# alexanderlevin/hackreduce

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# hackreduce

Our solution to the dunnhumby hack/reduce product launch challenge.

Slides from our presentation at the Boston Data Mining Meetup (6/4) https://docs.google.com/presentation/d/1Md7Xi09_LxnpPPjM0tNCtcq6aU4--9xTglBMk_Vb6po/pub?start=false&loop=false&delayms=3000

Slides from Lightning Talks @ Predictive Analytics World (9/30) http://goo.gl/EvxND0

# Overview

With limited time, we focused on understanding the nuances of our data set and then used a fairly simple prediction that we understood well. To that end, we spent the majority of our time visualizing and extracting informative features from the data. Our initial thought was to suppose that the number of units sold per store was roughly constant. Since we knew how many stores were selling the product at all 26 weeks of the launch, we could then use the historical information (e.g. units sold per store at week 13) to make our prediction for the number of units sold at week 26. This simple idea already did reasonably well and we built on this idea as we refined our choice of features. We also explored using product categories and other information, but we found that the past aggregate sales data seemed to provide the most gain.

The final set of features were:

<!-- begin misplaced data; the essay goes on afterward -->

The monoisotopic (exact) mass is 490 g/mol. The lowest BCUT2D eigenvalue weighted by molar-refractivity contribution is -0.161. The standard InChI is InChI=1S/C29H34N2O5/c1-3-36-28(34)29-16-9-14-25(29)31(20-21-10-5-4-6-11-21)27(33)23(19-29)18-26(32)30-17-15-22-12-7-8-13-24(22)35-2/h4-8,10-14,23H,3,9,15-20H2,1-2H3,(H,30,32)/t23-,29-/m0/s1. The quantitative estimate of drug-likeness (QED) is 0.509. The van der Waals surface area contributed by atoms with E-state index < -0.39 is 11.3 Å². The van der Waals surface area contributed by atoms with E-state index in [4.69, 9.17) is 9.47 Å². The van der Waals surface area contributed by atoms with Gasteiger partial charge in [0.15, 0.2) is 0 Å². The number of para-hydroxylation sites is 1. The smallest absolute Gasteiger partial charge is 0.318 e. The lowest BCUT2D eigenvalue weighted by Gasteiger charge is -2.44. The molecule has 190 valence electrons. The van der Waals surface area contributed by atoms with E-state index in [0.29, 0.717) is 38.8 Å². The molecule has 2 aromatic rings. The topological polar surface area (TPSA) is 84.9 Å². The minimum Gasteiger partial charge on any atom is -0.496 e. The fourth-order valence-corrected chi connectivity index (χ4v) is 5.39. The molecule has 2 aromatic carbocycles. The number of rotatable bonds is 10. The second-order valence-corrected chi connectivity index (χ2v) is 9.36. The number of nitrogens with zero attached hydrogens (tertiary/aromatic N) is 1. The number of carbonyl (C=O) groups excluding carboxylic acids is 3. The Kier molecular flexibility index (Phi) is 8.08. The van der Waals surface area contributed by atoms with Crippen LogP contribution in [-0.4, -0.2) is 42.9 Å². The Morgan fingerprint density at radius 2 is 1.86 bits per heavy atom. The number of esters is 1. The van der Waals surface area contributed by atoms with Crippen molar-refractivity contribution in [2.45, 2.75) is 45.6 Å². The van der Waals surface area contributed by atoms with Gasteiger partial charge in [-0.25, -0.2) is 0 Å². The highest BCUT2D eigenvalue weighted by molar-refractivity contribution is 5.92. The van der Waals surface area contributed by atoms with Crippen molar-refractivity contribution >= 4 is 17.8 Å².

• for each of weeks 1 to 13, the ratio of stores in week 26 to stores in week 13, multiplied by the sales in that week.
• the raw sales in weeks 1 through 13
• the number of stores in weeks 14 through 26
• three interaction terms (products between some of the above features)

These features are expressed mathematically in the file matlab_src/extract_features.m

For modeling, we used linear regression and random forests primarily because they are efficient, easy to tune, and the results are reasonably interpretable. It's worth noting that we used the natural logs of the feature and target values, which seemed to work well. We were careful to optimize our model with respect to the objective that the contest evaluated instead of the typical objective that linear regression and random forests use. To make sure that our model would generalize to the hidden test data and to assess the performance of our models, we used cross-validation -- essentially, training the model on a subset of the data, and testing it on a complementary subset. Cross validation allowed us to say with confidence which of our models would do best on unseen data, and this helped us pick the best two to submit to the contest.

# Trying it out

The file setup.m in matlab_src trains our linear model and makes predictions on the test data. It also gives the cross-validation error.

For our random forest model, we used R. The function call is in scripts/simple_linear_regression_model.R

For the contest, we averaged the random forest predictions with the linear model predictions.

# How to add features

It is possible to extend the model by adding more features. This can be done in matlab_src/extract_features.m without affecting the rest of the pipeline.

We tried to train separate models for frozen and non-frozen foods by using scripts/prefilter_product_categories.py and then running separate training/question set files through the MATLAB pipeline. The MATLAB code has been improved so that it is easier to access the product category, and this information could also be used in extract_features.m